Who manages them?

The NPS handles the country’s historic areas. Visitors will likely find interpretive rangers at work in them, leading historic programs and answering questions. 

What can you do there?

National historic places excel at bringing the past to life through access to important sites, buildings, and artifacts—plus plenty of compelling storytelling via guided or self-guided tours and living history events. But visitors can often also go for a hike, scope for birds and wildlife, camp, bike, or stargaze. 

Top Historic Sites To Explore

The Classics

If you can remember an event from your high school history class, it’s probably commemorated by the NPS.

Independence National Historical Park - PA

This Philadelphia park preserves several iconic locations from the Revolutionary War, including the Liberty Bell and Independence Hall, where the Declaration of Independence and the U.S. Constitution were crafted and signed. Learn more on a guided tour and check out the Benjamin Franklin Museum.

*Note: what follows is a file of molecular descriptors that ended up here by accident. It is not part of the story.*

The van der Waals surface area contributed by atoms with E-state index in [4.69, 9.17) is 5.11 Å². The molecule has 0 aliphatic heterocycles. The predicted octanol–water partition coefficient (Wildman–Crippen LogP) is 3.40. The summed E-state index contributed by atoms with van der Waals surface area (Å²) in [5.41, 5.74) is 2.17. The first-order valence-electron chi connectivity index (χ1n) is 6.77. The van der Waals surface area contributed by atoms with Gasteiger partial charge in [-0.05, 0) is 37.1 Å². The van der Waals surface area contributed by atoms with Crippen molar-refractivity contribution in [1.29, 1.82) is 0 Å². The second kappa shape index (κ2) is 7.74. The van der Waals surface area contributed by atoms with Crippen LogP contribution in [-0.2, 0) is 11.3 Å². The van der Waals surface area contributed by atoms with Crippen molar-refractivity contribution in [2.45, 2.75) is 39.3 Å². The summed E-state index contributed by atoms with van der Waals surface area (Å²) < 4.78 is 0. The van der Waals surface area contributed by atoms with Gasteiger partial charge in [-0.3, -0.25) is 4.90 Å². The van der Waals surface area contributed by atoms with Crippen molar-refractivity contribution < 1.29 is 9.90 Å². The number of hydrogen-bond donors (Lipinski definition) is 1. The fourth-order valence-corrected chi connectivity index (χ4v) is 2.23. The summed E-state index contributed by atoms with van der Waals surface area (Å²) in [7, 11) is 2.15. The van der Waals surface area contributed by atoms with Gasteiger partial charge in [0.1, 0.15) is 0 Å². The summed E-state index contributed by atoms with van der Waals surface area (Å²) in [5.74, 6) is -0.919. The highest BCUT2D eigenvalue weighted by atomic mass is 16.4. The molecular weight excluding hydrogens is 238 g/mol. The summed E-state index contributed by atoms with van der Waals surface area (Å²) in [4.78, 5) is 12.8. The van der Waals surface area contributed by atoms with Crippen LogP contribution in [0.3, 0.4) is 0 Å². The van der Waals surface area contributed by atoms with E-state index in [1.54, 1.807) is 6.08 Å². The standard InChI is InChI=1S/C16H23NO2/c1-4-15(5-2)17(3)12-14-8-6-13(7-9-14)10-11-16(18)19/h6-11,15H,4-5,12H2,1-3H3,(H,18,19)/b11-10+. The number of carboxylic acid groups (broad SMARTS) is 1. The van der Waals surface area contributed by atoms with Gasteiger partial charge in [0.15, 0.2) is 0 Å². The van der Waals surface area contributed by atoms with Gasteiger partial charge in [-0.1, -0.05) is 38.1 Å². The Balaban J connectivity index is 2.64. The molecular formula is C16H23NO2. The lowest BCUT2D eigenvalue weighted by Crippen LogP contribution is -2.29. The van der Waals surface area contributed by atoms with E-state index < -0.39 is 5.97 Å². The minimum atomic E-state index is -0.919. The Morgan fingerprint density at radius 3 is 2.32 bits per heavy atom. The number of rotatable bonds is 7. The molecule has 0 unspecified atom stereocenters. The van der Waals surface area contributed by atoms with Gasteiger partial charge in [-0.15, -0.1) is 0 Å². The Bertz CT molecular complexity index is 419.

Gettysburg National Military Park - PA

The most famous battle of the Civil War was fought here (50 miles northwest of Baltimore), and the Union’s victory marked a major turning point in the conflict—as well as the deadliest battle of the war. Attend a living history war encampment, tour the critical battle sites, check out the fascinating museum, and see where President Abraham Lincoln delivered the Gettysburg Address.

Martin Luther King Jr. National Historical Park - GA

Walk in the footsteps of the legendary Civil Rights leader at this Atlanta park, which includes his birth home and the church where he preached. Visit both, plus the King Center (Dr. King’s final resting place) and the World Peace Rose Garden.